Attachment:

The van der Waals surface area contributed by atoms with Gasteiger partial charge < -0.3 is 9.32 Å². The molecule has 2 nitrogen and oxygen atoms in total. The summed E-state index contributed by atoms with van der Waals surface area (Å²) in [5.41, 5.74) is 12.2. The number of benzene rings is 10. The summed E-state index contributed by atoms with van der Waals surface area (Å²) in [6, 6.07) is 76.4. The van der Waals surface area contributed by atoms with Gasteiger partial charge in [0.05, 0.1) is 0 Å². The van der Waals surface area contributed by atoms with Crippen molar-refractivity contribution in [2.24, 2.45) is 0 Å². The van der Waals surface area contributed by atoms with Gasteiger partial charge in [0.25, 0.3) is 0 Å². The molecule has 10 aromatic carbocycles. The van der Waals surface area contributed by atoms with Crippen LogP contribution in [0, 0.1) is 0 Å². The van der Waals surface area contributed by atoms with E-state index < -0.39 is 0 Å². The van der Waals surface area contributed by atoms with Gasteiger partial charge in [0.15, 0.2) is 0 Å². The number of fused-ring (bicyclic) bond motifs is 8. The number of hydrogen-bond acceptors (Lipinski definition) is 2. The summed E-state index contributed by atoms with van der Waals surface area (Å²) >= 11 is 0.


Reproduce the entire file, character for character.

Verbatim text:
The van der Waals surface area contributed by atoms with Gasteiger partial charge < -0.3 is 9.32 Å². The molecule has 2 nitrogen and oxygen atoms in total. The summed E-state index contributed by atoms with van der Waals surface area (Å²) in [5.41, 5.74) is 12.2. The number of benzene rings is 10. The summed E-state index contributed by atoms with van der Waals surface area (Å²) in [6, 6.07) is 76.4. The van der Waals surface area contributed by atoms with Gasteiger partial charge in [0.05, 0.1) is 0 Å². The van der Waals surface area contributed by atoms with Crippen molar-refractivity contribution in [2.24, 2.45) is 0 Å². The van der Waals surface area contributed by atoms with Gasteiger partial charge in [0.25, 0.3) is 0 Å². The molecule has 10 aromatic carbocycles. The van der Waals surface area contributed by atoms with Crippen LogP contribution in [0, 0.1) is 0 Å². The van der Waals surface area contributed by atoms with E-state index < -0.39 is 0 Å². The van der Waals surface area contributed by atoms with Gasteiger partial charge in [0.15, 0.2) is 0 Å². The number of fused-ring (bicyclic) bond motifs is 8. The number of hydrogen-bond acceptors (Lipinski definition) is 2. The summed E-state index contributed by atoms with van der Waals surface area (Å²) >= 11 is 0.